Smokies reopening: more park visitors, fewer business customers

Smokies reopening means more park visitors, fewer business customers

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The end of the shutdown could not have come at a better time. This is the peak season for fall colors. The end of the shutdown could not have come at a better time. This is the peak season for fall colors.
"Every time you turn another curve, it's just another set of beautiful colors," said Kathie Perkins. "Every time you turn another curve, it's just another set of beautiful colors," said Kathie Perkins.
Park officials say since Wednesday, more than 11,000 people have visited their two main visitor centers.  That number is just a little down from the same time last year. Park officials say since Wednesday, more than 11,000 people have visited their two main visitor centers. That number is just a little down from the same time last year.
Meanwhile, some businesses in Sevier County say they're losing the momentum they gained during the government shutdown because people are heading straight for the Smokies. Meanwhile, some businesses in Sevier County say they're losing the momentum they gained during the government shutdown because people are heading straight for the Smokies.
"It's been kind of interesting because when the park was closed we noticed a lot more people coming into town. It's kind of a double edged sword," said Judith Webb with Earthbound Trading Company. "It's been kind of interesting because when the park was closed we noticed a lot more people coming into town. It's kind of a double edged sword," said Judith Webb with Earthbound Trading Company.

By JOSH AULT
6 News Reporter

GATLINBURG (WATE) - The end of the government shutdown was a mixed blessing for the Great Smoky Mountains National Park and its surrounding businesses. Visitors are now flooding the park, but businesses aren't seeing as many customers.

Ever since the shutdown ended, visitors have made it a point to visit the park. 

"We were thrilled when we found out the park reopened on Wednesday," said Kathie Perkins. "Wednesday afternoon, we were in the car and we were in the park."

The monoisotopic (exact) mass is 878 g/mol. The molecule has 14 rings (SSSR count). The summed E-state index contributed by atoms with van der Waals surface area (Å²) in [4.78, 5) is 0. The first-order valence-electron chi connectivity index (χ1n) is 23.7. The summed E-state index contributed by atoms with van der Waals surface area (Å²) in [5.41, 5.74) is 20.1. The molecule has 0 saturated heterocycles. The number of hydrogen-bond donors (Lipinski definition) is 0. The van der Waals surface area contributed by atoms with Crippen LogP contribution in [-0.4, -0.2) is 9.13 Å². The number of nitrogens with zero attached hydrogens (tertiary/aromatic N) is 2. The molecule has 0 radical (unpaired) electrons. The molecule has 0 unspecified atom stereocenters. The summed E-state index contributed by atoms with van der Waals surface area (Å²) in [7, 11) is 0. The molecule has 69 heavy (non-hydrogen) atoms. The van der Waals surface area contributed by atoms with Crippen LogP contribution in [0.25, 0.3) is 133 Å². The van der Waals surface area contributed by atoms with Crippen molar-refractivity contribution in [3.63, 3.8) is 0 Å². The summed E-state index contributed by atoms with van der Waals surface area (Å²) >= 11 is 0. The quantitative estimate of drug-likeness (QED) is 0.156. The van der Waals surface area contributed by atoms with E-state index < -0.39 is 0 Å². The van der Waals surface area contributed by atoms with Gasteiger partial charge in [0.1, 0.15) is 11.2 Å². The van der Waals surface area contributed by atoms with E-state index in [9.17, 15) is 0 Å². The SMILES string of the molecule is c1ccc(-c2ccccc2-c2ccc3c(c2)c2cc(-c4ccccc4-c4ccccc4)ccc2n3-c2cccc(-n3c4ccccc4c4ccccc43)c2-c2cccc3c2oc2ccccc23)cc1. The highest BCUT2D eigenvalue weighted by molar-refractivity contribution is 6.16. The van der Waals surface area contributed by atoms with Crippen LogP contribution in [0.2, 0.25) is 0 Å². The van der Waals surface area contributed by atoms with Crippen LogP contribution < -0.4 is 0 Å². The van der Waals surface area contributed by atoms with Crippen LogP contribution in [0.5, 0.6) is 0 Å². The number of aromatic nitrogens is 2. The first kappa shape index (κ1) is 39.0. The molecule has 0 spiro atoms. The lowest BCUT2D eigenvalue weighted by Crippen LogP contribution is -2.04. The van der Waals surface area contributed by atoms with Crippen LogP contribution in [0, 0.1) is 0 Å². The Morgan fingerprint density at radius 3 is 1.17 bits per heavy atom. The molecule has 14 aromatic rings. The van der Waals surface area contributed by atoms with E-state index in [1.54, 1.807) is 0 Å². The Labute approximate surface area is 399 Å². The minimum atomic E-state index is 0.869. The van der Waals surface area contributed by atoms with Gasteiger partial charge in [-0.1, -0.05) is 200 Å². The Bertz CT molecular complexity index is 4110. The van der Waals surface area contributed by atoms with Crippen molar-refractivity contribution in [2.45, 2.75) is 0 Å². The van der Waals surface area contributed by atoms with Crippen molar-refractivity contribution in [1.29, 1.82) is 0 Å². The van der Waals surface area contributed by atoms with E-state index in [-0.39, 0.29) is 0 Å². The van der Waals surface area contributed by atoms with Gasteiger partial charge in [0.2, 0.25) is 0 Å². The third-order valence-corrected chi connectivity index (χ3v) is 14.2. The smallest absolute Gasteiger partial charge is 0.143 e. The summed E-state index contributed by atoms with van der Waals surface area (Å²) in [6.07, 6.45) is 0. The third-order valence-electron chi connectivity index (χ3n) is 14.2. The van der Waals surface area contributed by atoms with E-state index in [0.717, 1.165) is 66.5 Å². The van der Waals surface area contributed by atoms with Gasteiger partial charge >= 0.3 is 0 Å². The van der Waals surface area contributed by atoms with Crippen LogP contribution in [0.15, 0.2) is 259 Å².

The end of the shutdown could not have come at a better time. This is the peak season for fall colors. 

"It's gorgeous on a clear morning. The clouds are beautiful, the mountains, the greenery, the colors," said Michael Perkins. 

"Every time you turn another curve, it's just another set of beautiful colors," said Kathie Perkins.

Park officials say since Wednesday, more than 11,000 people have visited their two main visitor centers. That number is just a little down from the same time last year. 

"That's to be expected," said park spokesperson Dana Soehn. "The word is just getting out that we are open for business." 

Park officials are expecting that number to rise as the weekend continues.  

"I just did a campground check to see what our vacancies were like, at all of our main campgrounds. They are full all weekend," said Soehn.

Meanwhile, some businesses in Sevier County say they're losing the momentum they gained during the government shutdown because people are heading straight for the Smokies.

Gatlinburg businesses cashed in when tourists couldn't get into the national park because many of them decided to spend time there instead.

Now, business owners say ever since the park reopened on Wednesday, business for them has slowed down.

"It's been kind of interesting because when the park was closed we noticed a lot more people coming into town. It's kind of a double edged sword," said Judith Webb with Earthbound Trading Company.

Connie Swain, the owner of The Lollipop Guild, says the park's closure boosted her sales. 

"We actually had a record day on Saturday. We think that was due to the park being closed," she said. 

Even though business was better, both business owners say they know they wouldn't be here without the help of the park. 

"I would say Saturday and Sunday would probably be a normal full day. I think we will be really busy," said Webb.

"We are certainly happy to see the park is open, because if it remained closed, it would had a negative effect," said Swain.

If you're heading to the park this weekend, rangers say all of the main camping sites are full right now through Sunday.

They say there are some available in outlying areas, but you should call first to check availability.

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